My Escape to the Magnificent Hampi Ruins!

On any average day, my to-do list would read as:
1. 6 am- Wake Up
2. 7 am- Pilates
3. 9 am- Breakfast review meeting
4. 11 am- Sales Meeting
5. 1 pm- Sort e-mails, have lunch and make reports
6. 7 pm-Pick up Laundry
7. 9 pm-Heat ready to eat meal
8. 11 pm- Go to bed exhausted

On a boring Friday at work, the phone rings incessantly. It’s Shilpa, my childhood friend. I admire her free spirit and easy-going nature.
Shilpa- “Hi, What’s up?”
Me- “Umm, just finishing a report.”
Shilpa- “Don’t lie, I know you are making a list of things to be done over weekend (like the Oracle, Shilpa can telepathically read me). Pack your bags, we leave tomorrow morning. Have made the bookings for our trip to Hampi.”
Me- “But...”
Shilpa-“It’s my Birthday & you haven’t taken a break in ages.”

Grudgingly, I agree that both her reasons are impenetrable and I rush home to pack & prepare for the trip. After an uneventful bus journey from Mumbai we arrive at Hampi, just as the sun is beginning to cast shadows. Our guide, Sukumar meets us at our humble but comfortable resort and we start the exploration of boulder-strewn landscape along the banks of the Tungabhadra river. The past comes alive, as we magically get transported to a world of kings, battles and long forgotten marvels.

Hampi was one of the glittering showpieces of India's might in the 15th century. There were opulent palaces, marvelous temples, massive forts, baths, markets, pavilions and stables for royal elephants. Set in a surreal and beautiful boulder-strewn landscape, Vijayanagara is a UNESCO World Heritage Site and although the city was destroyed by marauding Mogul invaders in the 16th century, much of it remains today.

We started by visiting the 16th century Vittala Temple, the undisputed highlight of the ruins. Awestruck, we explored the stone chariot standing tall on a base platform decorated with mythical battle scenes, musical columns and intricately carved monolith pillars.

The Stone Chariot at Vithala temple
The Stone Chariot at Vithala temple

Intricate carvings at monuments across Hampi
Intricate carvings at monuments across Hampi

Our next stop was the Zenena enclosure, a secluded area reserved for the royal women. This walled harem houses many interesting highlights including the Lotus Mahal, a two-storied arched pavilion. The golden hue to these architectural marvels was given by mixing yolk, honey and Indian jaggery during the construction.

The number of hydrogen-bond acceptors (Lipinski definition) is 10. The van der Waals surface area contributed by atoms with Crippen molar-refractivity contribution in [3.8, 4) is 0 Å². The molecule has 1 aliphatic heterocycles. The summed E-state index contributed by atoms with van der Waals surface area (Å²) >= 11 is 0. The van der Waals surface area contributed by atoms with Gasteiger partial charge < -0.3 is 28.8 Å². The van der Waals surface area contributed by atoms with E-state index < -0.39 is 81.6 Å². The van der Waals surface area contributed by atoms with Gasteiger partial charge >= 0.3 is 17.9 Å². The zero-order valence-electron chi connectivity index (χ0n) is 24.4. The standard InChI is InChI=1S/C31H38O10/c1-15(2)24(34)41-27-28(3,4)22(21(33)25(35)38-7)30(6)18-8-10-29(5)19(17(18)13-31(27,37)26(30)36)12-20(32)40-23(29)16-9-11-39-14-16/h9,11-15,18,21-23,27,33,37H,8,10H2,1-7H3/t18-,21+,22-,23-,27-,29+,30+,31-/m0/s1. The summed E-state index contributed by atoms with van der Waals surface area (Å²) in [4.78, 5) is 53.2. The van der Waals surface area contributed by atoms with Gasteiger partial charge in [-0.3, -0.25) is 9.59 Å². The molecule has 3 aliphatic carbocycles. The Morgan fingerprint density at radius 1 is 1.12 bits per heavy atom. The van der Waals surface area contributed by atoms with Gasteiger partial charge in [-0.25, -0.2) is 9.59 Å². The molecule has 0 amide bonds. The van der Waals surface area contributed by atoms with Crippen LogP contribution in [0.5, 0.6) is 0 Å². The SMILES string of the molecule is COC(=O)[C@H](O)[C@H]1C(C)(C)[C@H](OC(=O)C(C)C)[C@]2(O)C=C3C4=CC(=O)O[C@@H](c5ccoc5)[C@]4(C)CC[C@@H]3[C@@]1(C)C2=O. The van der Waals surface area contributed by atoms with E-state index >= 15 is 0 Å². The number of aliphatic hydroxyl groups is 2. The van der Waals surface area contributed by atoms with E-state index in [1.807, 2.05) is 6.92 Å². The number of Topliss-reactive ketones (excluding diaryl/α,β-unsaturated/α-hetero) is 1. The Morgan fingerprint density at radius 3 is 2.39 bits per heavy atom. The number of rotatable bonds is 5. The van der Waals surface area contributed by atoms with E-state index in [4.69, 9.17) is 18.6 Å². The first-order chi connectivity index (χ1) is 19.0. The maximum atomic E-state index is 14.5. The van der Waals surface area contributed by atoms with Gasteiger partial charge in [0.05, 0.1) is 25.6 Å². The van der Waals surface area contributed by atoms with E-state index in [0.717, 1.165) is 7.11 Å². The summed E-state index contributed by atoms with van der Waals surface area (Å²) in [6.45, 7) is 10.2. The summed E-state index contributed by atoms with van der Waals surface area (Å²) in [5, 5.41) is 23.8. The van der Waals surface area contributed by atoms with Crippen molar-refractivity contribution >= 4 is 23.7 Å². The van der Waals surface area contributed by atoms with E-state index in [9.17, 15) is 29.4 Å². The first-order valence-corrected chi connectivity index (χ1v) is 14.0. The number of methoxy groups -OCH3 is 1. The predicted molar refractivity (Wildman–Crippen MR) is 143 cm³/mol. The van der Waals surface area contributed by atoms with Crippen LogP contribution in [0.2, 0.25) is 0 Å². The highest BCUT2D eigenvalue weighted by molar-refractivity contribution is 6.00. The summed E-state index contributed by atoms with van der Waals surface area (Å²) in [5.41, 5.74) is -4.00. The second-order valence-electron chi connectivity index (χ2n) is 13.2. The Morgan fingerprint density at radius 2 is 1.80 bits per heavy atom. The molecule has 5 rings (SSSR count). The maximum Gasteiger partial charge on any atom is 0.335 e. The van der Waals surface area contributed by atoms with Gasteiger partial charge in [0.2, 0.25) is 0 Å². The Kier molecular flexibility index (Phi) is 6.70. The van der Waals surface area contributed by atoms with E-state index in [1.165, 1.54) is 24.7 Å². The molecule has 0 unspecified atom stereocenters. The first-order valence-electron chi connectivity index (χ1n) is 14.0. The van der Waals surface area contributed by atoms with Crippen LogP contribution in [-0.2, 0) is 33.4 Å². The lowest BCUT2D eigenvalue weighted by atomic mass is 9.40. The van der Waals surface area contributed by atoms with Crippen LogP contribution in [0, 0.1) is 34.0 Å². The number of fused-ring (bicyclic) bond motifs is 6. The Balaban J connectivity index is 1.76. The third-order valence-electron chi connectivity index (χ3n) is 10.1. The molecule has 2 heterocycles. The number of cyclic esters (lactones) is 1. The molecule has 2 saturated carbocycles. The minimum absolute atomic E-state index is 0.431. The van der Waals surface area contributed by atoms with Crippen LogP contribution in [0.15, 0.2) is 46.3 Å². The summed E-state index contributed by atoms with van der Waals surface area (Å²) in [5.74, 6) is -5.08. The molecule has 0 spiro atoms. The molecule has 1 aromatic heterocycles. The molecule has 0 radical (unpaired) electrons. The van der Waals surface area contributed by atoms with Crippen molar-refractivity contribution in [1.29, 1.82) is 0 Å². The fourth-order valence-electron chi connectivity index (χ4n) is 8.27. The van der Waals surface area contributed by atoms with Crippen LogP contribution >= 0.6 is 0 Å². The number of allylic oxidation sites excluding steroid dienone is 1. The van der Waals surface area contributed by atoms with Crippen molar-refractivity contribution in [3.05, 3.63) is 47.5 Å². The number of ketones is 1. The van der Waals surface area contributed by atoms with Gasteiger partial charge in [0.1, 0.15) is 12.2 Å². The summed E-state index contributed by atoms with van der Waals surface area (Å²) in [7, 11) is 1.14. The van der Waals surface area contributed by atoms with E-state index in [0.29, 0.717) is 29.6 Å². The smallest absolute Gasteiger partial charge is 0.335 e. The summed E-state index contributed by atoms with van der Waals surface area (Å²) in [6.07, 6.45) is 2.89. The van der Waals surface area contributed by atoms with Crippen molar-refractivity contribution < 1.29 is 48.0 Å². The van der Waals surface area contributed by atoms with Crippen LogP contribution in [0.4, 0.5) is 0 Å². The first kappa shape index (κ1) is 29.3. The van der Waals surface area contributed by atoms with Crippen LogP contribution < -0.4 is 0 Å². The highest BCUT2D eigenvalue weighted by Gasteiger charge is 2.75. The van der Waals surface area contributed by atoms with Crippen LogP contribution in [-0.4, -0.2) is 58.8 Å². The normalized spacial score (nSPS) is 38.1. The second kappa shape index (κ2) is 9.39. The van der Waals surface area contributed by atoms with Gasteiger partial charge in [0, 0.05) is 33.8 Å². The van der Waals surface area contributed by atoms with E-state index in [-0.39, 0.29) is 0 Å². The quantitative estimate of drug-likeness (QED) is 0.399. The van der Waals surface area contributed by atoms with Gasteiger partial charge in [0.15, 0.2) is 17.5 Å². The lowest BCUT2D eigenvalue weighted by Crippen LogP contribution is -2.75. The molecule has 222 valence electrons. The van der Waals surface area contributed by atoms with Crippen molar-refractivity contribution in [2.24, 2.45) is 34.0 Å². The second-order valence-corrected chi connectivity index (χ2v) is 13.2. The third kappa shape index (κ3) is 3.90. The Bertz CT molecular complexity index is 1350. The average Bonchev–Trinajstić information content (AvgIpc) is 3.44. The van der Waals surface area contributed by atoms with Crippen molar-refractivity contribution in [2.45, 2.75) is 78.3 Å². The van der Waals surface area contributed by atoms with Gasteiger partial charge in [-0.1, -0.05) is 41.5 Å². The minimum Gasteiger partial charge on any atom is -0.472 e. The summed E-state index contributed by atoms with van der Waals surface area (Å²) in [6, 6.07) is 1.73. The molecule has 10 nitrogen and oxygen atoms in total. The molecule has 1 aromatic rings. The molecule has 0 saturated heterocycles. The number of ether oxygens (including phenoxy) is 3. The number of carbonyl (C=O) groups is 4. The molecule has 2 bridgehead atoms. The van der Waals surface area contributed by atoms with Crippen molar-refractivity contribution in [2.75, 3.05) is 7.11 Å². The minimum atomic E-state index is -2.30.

Lotus Mahal
Lotus Mahal

We also explored Pushkarni–the Stepped Tank, is a 22m wide and 7m deep square tank made of finely finished black schist stone blocks assumed to be used during royal ceremonies.

Next day, we stumbled across the beautiful Sanapur Lake where we spend a quiet afternoon swimming in its cold waters and chatting. The sun was a bit harsh but the cool waters offered respite. In the evening we went to Matanga Hill and watched the sun set over Hampi. Do not miss this magnificent sight!

The third day we went to the Virupaksha Temple, Hampi Bazaar, and Elephant Stables and stopped to have lunch at Mango Tree, a very popular restaurant at Hampi. The dining area is essentially a terraced slop overlooking the river Tungabhadra, and you sit cross legged to enjoy to savor simple meals.

Elephant Stables
Elephant Stables

After lunch we explored the old capital called Anegundi, across the river from Hampi which has many attractions of its own. We saw Pampa Sarovar, Laxmi temple, Anegundi fort and stumbled across a craft shop offering a range of items made locally using banana fiber.

Three days are not enough to do justice to the sights of Hampi, but I came back refreshed from a destination which surprised me with whispering winds, magnificent ruins and lingering traces and scents of a bygone era.

Architectural Wonders of Hampi
Architectural Wonders of Hampi

History maybe first here, but we re-discovered friendship amongst the ruins without the latest technology wonders. Do visit Hampi, where every guide is a storyteller and each carving on the monuments is his twists & turns in the story.

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